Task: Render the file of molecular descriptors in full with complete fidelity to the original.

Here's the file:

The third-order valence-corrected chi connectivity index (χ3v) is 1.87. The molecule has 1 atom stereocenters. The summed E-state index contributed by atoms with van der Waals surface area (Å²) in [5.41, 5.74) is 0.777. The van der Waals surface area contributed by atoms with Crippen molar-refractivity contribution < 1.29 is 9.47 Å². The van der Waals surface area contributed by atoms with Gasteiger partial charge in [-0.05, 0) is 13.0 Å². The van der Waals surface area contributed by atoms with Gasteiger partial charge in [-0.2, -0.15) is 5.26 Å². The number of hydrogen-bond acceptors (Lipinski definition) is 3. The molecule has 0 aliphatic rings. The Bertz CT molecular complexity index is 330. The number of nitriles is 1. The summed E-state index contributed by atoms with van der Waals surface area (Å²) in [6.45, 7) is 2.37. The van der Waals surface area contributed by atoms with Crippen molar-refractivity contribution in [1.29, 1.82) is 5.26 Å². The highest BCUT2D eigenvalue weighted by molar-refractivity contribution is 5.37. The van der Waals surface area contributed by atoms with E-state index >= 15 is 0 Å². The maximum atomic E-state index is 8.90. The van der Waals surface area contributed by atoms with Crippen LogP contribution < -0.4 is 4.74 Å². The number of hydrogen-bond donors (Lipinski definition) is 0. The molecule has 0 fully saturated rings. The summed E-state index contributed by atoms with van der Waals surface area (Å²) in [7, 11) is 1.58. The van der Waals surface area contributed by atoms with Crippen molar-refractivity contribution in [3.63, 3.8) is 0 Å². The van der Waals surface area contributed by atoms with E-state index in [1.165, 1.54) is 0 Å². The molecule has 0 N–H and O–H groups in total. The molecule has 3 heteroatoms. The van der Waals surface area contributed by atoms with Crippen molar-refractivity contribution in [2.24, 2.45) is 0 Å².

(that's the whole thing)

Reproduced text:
The third-order valence-corrected chi connectivity index (χ3v) is 1.87. The molecule has 1 atom stereocenters. The summed E-state index contributed by atoms with van der Waals surface area (Å²) in [5.41, 5.74) is 0.777. The van der Waals surface area contributed by atoms with Crippen molar-refractivity contribution < 1.29 is 9.47 Å². The van der Waals surface area contributed by atoms with Gasteiger partial charge in [-0.05, 0) is 13.0 Å². The van der Waals surface area contributed by atoms with Gasteiger partial charge in [-0.2, -0.15) is 5.26 Å². The number of hydrogen-bond acceptors (Lipinski definition) is 3. The molecule has 0 aliphatic rings. The Bertz CT molecular complexity index is 330. The number of nitriles is 1. The summed E-state index contributed by atoms with van der Waals surface area (Å²) in [6.45, 7) is 2.37. The van der Waals surface area contributed by atoms with Crippen molar-refractivity contribution in [1.29, 1.82) is 5.26 Å². The highest BCUT2D eigenvalue weighted by molar-refractivity contribution is 5.37. The van der Waals surface area contributed by atoms with E-state index >= 15 is 0 Å². The maximum atomic E-state index is 8.90. The van der Waals surface area contributed by atoms with Crippen LogP contribution < -0.4 is 4.74 Å². The number of hydrogen-bond donors (Lipinski definition) is 0. The molecule has 0 fully saturated rings. The summed E-state index contributed by atoms with van der Waals surface area (Å²) in [7, 11) is 1.58. The van der Waals surface area contributed by atoms with Crippen molar-refractivity contribution in [3.63, 3.8) is 0 Å². The van der Waals surface area contributed by atoms with E-state index in [1.165, 1.54) is 0 Å². The molecule has 0 N–H and O–H groups in total. The molecule has 3 heteroatoms. The van der Waals surface area contributed by atoms with Crippen molar-refractivity contribution in [2.24, 2.45) is 0 Å².